Twitter Chat #4

For my fourth Twitter chat, I participated in the #flipclass chat, a chat devoted to the importance and usage of the flipped classroom. The overall theme of the chat revolved around flipped classroom best practices and techniques used to keep students engaged. One of the questions asked was the following: “flipped classrooms provide a framework with lots of opportunity for customization. How do you describe your flipped classroom?” The most common descriptions I cam across were video lessons in Ss space and group/interactive work in class with access to lessons as needed. Katie Lanier described her classroom process as planning on the fly. She has students watch videos for homework, mostly information relay. In class, students then apply the learned concepts to group activities or independent projects. I learned that it is of utmost importance that a teacher creates a plan for those who do not understand the content and for those who do. This enables students to learn at their own pace, and teachers can make different videos catered to students’ needs. Roy reasons that an essential benefit of the flipped classroom is that it can be made to be student-focused. He makes time to interact with students and gives them more time to show him rather than him showing them. Another question asked was “what problems does a flipped classroom solve in the classroom?” The majority of the participants agreed that the biggest benefit of having a flipped classroom is that it increases student collaboration and engagement in learning activities. Students are more likely to engage in their own learning if the 1. have more control over their own learning and 2. have some knowledge of the content they’re working with. The best part about flipping is not the video, but rather it is what you can do in class when students have a base knowledge of the material. I also learned that the flipped classroom allows for a quicker amount of team between knowledge acquisition and knowledge application, making for a far more effective learning environment for students. Overall, the flipped classroom provides greater access, equity, and support in the learning environment.

Katie shared an interesting link about in-Class flipped classrooms: https://flippedlearning.org/syndicated/whats-class-flip/ …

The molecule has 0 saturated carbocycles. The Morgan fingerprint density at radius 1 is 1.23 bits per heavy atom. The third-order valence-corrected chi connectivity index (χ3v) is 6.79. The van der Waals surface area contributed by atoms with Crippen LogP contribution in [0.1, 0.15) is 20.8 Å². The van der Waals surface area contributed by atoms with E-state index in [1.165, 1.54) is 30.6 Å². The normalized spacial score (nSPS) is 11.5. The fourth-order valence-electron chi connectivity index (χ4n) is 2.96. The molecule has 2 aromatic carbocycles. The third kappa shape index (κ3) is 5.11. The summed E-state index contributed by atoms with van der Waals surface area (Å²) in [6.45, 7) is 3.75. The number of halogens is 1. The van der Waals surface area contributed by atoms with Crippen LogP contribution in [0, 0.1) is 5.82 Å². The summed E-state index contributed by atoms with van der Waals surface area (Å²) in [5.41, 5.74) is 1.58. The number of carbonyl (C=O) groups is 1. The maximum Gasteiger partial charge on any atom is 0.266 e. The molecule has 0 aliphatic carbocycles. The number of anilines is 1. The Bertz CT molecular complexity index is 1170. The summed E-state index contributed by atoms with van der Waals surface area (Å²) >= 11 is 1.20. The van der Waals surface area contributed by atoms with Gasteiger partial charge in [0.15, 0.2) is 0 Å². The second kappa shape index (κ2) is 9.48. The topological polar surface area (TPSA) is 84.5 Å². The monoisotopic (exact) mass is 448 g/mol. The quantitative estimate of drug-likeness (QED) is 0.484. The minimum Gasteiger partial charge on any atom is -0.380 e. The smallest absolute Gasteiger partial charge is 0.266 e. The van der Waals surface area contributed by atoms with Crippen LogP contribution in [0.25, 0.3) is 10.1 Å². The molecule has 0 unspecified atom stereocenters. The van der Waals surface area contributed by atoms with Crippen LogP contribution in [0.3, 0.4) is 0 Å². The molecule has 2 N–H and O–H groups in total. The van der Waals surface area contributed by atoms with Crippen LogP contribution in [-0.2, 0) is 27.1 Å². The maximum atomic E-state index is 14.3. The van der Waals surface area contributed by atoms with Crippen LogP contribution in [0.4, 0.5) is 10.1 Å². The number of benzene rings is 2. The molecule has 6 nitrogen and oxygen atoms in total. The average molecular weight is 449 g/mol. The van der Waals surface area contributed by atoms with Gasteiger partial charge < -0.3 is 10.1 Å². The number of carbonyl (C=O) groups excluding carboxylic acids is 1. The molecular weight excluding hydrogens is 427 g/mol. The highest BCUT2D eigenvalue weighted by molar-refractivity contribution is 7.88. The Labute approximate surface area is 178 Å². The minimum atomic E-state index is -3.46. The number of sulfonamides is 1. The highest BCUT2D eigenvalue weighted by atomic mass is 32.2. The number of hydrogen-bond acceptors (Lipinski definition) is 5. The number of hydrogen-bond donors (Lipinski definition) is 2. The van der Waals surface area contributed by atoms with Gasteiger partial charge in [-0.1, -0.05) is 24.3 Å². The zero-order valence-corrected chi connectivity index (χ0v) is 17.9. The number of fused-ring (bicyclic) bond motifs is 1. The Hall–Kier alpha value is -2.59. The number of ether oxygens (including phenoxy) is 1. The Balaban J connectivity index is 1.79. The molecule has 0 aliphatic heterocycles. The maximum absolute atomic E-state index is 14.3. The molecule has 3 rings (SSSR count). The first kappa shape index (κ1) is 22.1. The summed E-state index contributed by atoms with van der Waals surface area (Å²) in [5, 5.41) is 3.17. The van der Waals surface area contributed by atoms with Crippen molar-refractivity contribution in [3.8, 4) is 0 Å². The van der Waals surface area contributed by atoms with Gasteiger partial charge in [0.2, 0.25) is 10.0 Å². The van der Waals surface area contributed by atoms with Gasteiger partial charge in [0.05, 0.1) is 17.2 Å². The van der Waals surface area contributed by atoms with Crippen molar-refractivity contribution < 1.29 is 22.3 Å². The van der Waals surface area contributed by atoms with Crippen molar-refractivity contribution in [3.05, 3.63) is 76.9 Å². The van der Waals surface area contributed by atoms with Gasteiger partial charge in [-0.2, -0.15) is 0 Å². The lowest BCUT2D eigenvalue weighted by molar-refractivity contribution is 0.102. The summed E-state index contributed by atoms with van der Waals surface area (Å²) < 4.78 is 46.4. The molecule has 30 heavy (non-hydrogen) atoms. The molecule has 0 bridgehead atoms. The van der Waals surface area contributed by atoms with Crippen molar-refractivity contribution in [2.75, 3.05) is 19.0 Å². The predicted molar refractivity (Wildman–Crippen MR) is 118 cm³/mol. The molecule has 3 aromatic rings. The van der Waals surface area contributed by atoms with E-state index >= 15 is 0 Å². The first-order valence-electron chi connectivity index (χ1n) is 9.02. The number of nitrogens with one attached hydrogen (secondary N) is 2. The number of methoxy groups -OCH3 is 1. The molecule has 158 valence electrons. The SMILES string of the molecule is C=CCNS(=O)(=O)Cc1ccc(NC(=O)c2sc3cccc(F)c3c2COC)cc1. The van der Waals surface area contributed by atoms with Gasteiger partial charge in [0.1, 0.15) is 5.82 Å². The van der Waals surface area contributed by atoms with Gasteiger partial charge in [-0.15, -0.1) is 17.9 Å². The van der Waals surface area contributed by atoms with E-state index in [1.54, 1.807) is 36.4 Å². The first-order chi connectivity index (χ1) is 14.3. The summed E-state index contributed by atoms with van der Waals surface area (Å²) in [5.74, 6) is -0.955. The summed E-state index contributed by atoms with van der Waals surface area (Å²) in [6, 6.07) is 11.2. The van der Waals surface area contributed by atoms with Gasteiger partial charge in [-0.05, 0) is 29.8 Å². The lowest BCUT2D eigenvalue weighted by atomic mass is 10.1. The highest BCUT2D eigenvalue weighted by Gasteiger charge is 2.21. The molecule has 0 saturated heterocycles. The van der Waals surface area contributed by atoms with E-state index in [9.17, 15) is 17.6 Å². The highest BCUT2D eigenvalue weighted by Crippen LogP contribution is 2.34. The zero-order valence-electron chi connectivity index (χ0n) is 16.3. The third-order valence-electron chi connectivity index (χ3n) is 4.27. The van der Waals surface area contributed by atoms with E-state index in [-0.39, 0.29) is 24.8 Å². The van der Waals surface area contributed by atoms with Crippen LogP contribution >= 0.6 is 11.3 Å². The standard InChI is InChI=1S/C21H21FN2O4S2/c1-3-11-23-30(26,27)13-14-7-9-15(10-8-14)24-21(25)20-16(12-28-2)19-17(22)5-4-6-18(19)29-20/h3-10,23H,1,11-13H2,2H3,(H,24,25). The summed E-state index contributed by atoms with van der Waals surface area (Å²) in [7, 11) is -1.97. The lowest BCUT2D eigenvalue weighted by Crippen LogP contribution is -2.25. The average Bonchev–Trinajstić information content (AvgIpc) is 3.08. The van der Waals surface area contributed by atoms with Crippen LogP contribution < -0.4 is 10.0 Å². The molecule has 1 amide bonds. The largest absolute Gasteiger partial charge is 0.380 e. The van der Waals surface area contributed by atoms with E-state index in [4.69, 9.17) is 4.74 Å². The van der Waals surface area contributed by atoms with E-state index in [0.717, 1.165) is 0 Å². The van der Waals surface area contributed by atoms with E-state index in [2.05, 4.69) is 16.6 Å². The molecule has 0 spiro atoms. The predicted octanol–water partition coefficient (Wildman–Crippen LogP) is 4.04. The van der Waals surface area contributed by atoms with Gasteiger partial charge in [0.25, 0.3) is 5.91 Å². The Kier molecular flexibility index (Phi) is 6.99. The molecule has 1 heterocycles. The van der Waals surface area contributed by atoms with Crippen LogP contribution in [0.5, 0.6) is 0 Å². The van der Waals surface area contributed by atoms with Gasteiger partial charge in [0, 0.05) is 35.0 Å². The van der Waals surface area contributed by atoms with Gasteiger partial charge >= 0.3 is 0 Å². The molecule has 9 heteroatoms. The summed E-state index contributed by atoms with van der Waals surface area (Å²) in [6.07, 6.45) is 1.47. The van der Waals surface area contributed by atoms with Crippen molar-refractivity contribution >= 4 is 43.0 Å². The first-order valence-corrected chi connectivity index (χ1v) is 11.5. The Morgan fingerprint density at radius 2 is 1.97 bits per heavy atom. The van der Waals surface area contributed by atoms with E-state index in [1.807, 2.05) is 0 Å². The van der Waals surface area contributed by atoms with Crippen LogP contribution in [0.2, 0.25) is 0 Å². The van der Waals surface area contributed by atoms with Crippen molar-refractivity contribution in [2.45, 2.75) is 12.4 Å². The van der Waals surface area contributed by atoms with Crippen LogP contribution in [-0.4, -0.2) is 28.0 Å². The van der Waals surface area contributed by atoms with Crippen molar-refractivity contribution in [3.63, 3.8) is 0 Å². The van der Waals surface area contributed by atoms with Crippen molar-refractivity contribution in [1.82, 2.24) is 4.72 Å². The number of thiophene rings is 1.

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I found this link to be extremely helpful because it introduced me to a new type of flipped classroom. I did not know that there were different forms of flipping the classroom besides the traditional method I learned about. In-class flip brings the flip into the classroom by switching it up and doing the homework part in the classroom in stations. There are several different types of in-class flips, including mixed sequence stations (students move at their own paces through flip and practice stations), simple sequence stations (stations are sequenced and students go through them in order), and larger class sequence stations (duplicate stations in a sequenced format, all students begin at the flip station). This allows for greater teacher involvement and facilitation over classroom activities because they can ensure that the work is being done. It is also helpful for students who may not have internet access at home because they can still partake in the lesson in class. Throughout this chat, I followed Katie Lanier, a physics teacher, instructional coach to special education, and flipclass chat moderator. I especially liked what Katie had to say with regards to flipped classroom techniques that can be applied inside the classroom rather than just outside of it. I also followed Roy Mittchell, a flipped classroom middle school science teacher and Flipped Learning International Ambassador. Joy McCourt, a high school math and science teacher, is new to the flipped classroom. She is trying it out for the school year and really likes it. She has taken an interesting approach to the concept as she has been having her students create their own videos for their peers. Likewise, Kurk Humphreys is a math teacher for grades 6-8. He had several comments to make regarding in-class flip. He has found the technique to be extremely helpful in ensuring that his students are on task and completing all of their work. Finally, I chose to follow Mickie Gibbs, a middle school math teacher, who has encouraged other teachers throughout her school to incorporate more flipped classroom practices. The flipped classroom is becoming more prevalent in the teaching environment, so it is essential that prospective teacher learn more about how to incorporate the concepts into their classrooms. Overall, I thoroughly enjoyed this chat because it was interesting and easy to follow. The chat followed a question answer format and everyone was responding to the questions rather than creating new threads and ideas. I liked that the chat was monitored and organized because it kept people on topic as opposed to the last chat I participated in, which I found to be highly disorganized and all over the place.

 

 

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